Is EMI Holding Back The New Danger Mouse And Sparklehorse Album?

Keep New Times Free
I Support
  • Local
  • Community
  • Journalism
  • logo

Support the independent voice of Phoenix and help keep the future of New Times free.

For everyone who complains about the lack of interesting music, or constantly says their is no good music anymore: What would you say if I told you that Danger Mouse, the producer behind Gnarls Barkley, Gorillaz, and The Black Keys, has been working on a collaboration with Mark Linkous of the acclaimed psych-rock Sparklehorse called Dark Night Of The Soul ?

Or that this project has help from Wayne Coyne of The Flaming Lips, Julian Casablancas of The Strokes, Iggy Pop, Frank Black, James Mercer of The Shins, Gruff Rhys lead singer of Super Furry Animals, Jason Lytle of Granddaddy, Nina Persson of The Cardigans, Scott Spillane of Neutral Milk Hotel & The Gerbils, and singer-songwriter Vic Chesnutt?

Or that to top of the indie-elite wet dream, the album art features photos taken by none other than David Lynch? Yes David Lynch can add album art to his resume. And that the long rumored project is finally finished after three years of work?

You probably would be asking me when you could get such an interesting record. But, due to "legal" reasons that still remain unclear, EMI is blocking the release of this record. In fact when the limited edition packaging featuring a 100 page booklet of the photos by Lynch comes out it will come with a blank CD-R with no music and the note  'For legal reasons, enclosed CD-R contains no music. Use it as you will.'

But fear not, not only is Danger Mouse encouraging you to pirate this music it is already making its way around P2P networks. For those of you who prefer legal streaming NPR has been streaming the album on their website all weekend. No word on when they will be taking it down so I would encourage you to listen now while you have the chance.

Stream Dark Night Of The Soul here (courtesy of NPR).

This is one of the big problems with music today, not the internet. Instead of the major labels fostering and creating interesting collaborations and providing the framework for those creations to be released they have become such institutional behemoths that it is impossible for even artists as acclaimed, successful, and experienced as Danger Mouse to navigate this maze of bureaucracy.

The strength of the major labels used to be their Artist and Repertoire departments, the backbone of the labels, where professional music fans sat around all day trying to come up with interesting pairings of musicians, producers and songwriters to create the best art. Now they are run by lawyers and investors who are driving all of their talented artists away by making it impossible to create anything interesting and even when it is standing in the way of its release.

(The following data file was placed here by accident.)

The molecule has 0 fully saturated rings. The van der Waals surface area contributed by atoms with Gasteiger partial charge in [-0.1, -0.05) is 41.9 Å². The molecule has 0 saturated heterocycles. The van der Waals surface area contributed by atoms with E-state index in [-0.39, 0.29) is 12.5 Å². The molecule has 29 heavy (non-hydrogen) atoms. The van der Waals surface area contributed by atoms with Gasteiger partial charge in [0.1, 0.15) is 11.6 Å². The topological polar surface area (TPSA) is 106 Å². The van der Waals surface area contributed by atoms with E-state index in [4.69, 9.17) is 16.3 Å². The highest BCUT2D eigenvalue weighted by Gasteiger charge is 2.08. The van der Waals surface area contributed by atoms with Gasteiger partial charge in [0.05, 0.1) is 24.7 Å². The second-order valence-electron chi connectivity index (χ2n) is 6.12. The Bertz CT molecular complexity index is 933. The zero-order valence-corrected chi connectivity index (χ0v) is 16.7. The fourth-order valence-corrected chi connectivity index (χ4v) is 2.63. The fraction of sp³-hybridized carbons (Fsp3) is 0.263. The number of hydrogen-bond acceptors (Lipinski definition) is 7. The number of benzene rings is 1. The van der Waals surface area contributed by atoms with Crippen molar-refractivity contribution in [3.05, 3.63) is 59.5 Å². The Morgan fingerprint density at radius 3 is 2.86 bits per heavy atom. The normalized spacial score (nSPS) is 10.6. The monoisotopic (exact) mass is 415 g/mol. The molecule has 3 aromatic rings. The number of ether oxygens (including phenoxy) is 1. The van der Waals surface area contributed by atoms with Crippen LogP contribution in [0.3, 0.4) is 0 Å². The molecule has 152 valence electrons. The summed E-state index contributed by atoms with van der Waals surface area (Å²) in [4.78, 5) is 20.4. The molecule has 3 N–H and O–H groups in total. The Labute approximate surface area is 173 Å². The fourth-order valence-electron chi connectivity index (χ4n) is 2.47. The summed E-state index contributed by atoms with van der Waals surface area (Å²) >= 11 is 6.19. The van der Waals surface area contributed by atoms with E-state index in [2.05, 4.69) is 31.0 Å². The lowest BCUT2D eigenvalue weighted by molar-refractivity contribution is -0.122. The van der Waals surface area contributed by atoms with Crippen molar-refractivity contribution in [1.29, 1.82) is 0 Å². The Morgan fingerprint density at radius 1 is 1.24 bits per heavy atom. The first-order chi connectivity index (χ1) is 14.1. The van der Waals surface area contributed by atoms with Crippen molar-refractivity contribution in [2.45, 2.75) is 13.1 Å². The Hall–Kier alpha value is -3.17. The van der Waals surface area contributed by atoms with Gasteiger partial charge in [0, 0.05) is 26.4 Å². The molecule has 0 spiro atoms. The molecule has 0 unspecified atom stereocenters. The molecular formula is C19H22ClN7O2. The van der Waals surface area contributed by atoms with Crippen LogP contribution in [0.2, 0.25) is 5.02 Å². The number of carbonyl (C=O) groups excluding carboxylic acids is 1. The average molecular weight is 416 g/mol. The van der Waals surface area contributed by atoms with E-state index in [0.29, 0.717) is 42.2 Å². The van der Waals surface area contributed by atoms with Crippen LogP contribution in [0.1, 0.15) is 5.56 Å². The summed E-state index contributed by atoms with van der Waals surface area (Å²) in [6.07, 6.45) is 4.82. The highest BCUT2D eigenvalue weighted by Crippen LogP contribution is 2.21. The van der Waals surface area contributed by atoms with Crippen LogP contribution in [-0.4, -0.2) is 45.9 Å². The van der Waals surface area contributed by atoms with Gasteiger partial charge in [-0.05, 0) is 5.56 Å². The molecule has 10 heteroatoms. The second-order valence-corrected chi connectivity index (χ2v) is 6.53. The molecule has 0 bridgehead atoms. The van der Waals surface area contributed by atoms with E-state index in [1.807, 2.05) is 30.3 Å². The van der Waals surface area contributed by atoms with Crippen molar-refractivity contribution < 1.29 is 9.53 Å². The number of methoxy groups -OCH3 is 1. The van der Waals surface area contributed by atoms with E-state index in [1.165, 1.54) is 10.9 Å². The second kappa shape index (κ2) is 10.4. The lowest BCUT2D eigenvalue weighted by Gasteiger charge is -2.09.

As soon as the big four die and get out of the way I see a huge wave of interesting music coming. When artists stop having lawyers and bankers telling them who they can and can't create art with we will all be better.

Keep Phoenix New Times Free... Since we started Phoenix New Times, it has been defined as the free, independent voice of Phoenix, and we would like to keep it that way. Offering our readers free access to incisive coverage of local news, food and culture. Producing stories on everything from political scandals to the hottest new bands, with gutsy reporting, stylish writing, and staffers who've won everything from the Society of Professional Journalists' Sigma Delta Chi feature-writing award to the Casey Medal for Meritorious Journalism. But with local journalism's existence under siege and advertising revenue setbacks having a larger impact, it is important now more than ever for us to rally support behind funding our local journalism. You can help by participating in our "I Support" membership program, allowing us to keep covering Phoenix with no paywalls.

We use cookies to collect and analyze information on site performance and usage, and to enhance and customize content and advertisements. By clicking 'X' or continuing to use the site, you agree to allow cookies to be placed. To find out more, visit our cookies policy and our privacy policy.


Join the New Times community and help support independent local journalism in Phoenix.


Join the New Times community and help support independent local journalism in Phoenix.